Understandably, many of us are a little afraid of the soufflé. In order to work well – and by that I mean in order to rise sufficiently – it needs to be made meticulously, without room for error and according to very rigorously followed, expert instructions. Of course, the other scary thing about this temperamental, light-as-air dish, is that, unless you’re doing a more forgiving ‘twice baked’ version, it can’t be prepared in advance. To help you to deal with these difficulties and to overcome cooking-induced fear and fretting, I’ve done a little research and compiled a list of 8 tips for a no-fail soufflé.
This sounds fairly obvious; of course of we want our equipment to be clean. But before you fly into a fit of eye-rolling and outrage, remember that, like meringue, a successful soufflé depends on well-whipped egg-whites. In order to achieve sufficient stiffness here, it’s absolutely crucial that your bowls and whisks are completely oil-free. To be doubly sure, rewash yours by hand in warm water with a good cleaning liquid.
It’s best to begin with ingredients at room temperature. Take things like butter and chocolate (which shouldn’t be cold anyway) out of the fridge well before you start. This is especially important when it comes to the eggs; cold, these are significantly more difficult to work with.
For the same reason that we need our cooking equipment to be grease-free before embarking on a soufflé, we also need to ensure that our eggs are very carefully, and accurately separated. Yolks are laden with oils which, if mixed into the whites even in the tiniest quantity, will prevent these from stiffening.
When the time comes to fold your flour/yolk etc in with your stiffened egg whites, chefs recommend you use a large metal spoon and not a wooden one. This will allow you to keep as much of the air in the mixture as possible, and won’t risk impregnating your soufflé with alien flavours that can become infused into wood over time.
So much of what makes eating an individual soufflé great has to do with the change in texture between firm outside and meltingly soft inside. In order to ensure you preserve this important contrast, you need to make sure your soufflés don’t stick to the ramekins in which they’re served. The best way to achieve this is simply to melt a little butter in each one, and with a small brush, to paint it all over the inside.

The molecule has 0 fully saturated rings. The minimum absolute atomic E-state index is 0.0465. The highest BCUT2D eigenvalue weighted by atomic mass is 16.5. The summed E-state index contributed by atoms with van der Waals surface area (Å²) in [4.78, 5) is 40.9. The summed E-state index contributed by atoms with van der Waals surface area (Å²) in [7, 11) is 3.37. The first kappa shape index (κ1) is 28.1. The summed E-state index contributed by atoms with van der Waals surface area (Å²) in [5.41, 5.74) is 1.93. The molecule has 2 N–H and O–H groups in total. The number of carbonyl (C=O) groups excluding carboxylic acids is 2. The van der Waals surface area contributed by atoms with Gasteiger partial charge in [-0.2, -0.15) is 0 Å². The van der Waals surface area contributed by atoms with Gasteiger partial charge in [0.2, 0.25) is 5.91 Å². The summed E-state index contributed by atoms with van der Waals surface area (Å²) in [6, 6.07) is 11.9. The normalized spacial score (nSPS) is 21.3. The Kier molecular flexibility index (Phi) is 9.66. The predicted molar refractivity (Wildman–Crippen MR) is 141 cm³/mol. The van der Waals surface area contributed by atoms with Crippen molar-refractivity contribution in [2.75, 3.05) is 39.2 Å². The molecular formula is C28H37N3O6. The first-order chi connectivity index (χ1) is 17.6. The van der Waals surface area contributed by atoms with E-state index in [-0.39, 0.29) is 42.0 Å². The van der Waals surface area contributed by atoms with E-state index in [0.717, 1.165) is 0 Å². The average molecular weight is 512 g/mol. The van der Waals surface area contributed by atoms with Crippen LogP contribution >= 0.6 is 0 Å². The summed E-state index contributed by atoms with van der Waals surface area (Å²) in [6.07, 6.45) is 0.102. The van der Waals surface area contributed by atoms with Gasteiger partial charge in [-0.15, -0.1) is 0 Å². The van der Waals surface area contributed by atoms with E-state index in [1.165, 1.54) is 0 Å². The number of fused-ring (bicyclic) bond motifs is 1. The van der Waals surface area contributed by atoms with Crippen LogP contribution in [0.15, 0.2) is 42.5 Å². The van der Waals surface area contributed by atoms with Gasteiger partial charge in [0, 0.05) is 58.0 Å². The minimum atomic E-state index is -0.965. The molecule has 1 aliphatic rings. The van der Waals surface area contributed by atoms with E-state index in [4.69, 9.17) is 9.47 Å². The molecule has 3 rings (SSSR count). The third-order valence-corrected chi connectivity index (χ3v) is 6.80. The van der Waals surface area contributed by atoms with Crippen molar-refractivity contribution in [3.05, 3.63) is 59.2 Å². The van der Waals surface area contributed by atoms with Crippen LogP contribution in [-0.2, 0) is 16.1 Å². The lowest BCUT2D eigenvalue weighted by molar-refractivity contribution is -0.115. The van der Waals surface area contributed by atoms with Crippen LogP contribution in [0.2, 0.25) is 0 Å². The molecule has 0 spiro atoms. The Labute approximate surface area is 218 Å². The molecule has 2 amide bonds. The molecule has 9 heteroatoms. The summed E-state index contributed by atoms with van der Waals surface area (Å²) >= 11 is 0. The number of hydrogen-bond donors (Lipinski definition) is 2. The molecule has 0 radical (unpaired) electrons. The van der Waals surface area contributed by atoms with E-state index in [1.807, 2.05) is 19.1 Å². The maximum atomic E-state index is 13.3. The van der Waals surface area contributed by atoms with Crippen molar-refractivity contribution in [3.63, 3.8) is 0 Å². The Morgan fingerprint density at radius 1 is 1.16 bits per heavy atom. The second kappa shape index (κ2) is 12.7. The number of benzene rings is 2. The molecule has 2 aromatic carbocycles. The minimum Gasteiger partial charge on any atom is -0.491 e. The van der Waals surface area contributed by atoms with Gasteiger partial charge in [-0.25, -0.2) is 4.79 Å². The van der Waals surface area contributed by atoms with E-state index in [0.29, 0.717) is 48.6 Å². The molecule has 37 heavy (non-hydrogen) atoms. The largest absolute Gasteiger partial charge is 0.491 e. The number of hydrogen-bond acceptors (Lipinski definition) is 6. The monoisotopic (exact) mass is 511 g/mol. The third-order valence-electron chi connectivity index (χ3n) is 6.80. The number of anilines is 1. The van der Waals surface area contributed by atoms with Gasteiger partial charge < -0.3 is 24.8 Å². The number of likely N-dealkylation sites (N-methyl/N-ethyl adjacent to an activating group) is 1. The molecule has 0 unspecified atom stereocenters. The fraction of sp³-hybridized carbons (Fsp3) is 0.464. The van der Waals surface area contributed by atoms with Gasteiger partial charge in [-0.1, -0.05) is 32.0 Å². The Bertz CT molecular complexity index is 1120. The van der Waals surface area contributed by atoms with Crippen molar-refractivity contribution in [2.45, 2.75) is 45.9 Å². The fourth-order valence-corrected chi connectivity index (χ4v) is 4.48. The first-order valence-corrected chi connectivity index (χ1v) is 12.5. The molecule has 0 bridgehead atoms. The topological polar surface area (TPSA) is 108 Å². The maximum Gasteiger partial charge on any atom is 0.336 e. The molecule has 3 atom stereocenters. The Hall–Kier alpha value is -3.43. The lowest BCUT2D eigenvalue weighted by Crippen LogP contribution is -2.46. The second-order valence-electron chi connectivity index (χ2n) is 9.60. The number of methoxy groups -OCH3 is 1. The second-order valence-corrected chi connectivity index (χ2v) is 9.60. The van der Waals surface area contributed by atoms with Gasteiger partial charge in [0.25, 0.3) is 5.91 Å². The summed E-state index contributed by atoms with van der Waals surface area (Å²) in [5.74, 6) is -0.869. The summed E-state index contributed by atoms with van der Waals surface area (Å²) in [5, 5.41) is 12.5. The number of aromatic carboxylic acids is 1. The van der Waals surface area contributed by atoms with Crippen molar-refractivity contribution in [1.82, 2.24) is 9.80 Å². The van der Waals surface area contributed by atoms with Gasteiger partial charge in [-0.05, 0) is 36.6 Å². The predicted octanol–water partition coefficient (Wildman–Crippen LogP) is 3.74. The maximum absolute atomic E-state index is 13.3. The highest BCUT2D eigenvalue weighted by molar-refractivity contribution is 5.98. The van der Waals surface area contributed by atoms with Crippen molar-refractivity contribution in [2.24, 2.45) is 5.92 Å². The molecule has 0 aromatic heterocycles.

It’s always a good idea to weigh out and measure the relevant ingredients before you begin with the process of actually putting your soufflé together. If you have to leave your egg whites for half an hour while you organise other components, for example, this will undoubtedly have an effect on the dish over all.
In addition to making sure the oven is hot enough when your soufflé mixture goes in, it’s very important that you don’t open the door to ‘check’ on the dishes while they’re rising. This will allow heat to escape and cause the temperature inside to vary; both factors that will not contribute to a positive soufflé outcome.
A soufflé will drop within two minutes of coming out of the heat, so it is absolutely necessary that you get the timing right. Most variations take around ten minutes to bake, and should be taken directly from the oven to the dinner table. In order to ensure maximum height, enlist the help of a friend when it comes to serving. This way, no soufflé will be left waiting (and sagging) in the kitchen.
Success with this kind of difficult dish is largely a matter of following instructions carefully, and intelligently timing your preparation. Hopefully, my list of 8 tips for a no-fail soufflé has helped to take some of the anxiety out of what has become an infamously temperamental brand of recipe; do you have any great ideas of your own to add to it?
Top Photo Credit: jules:stonesoup
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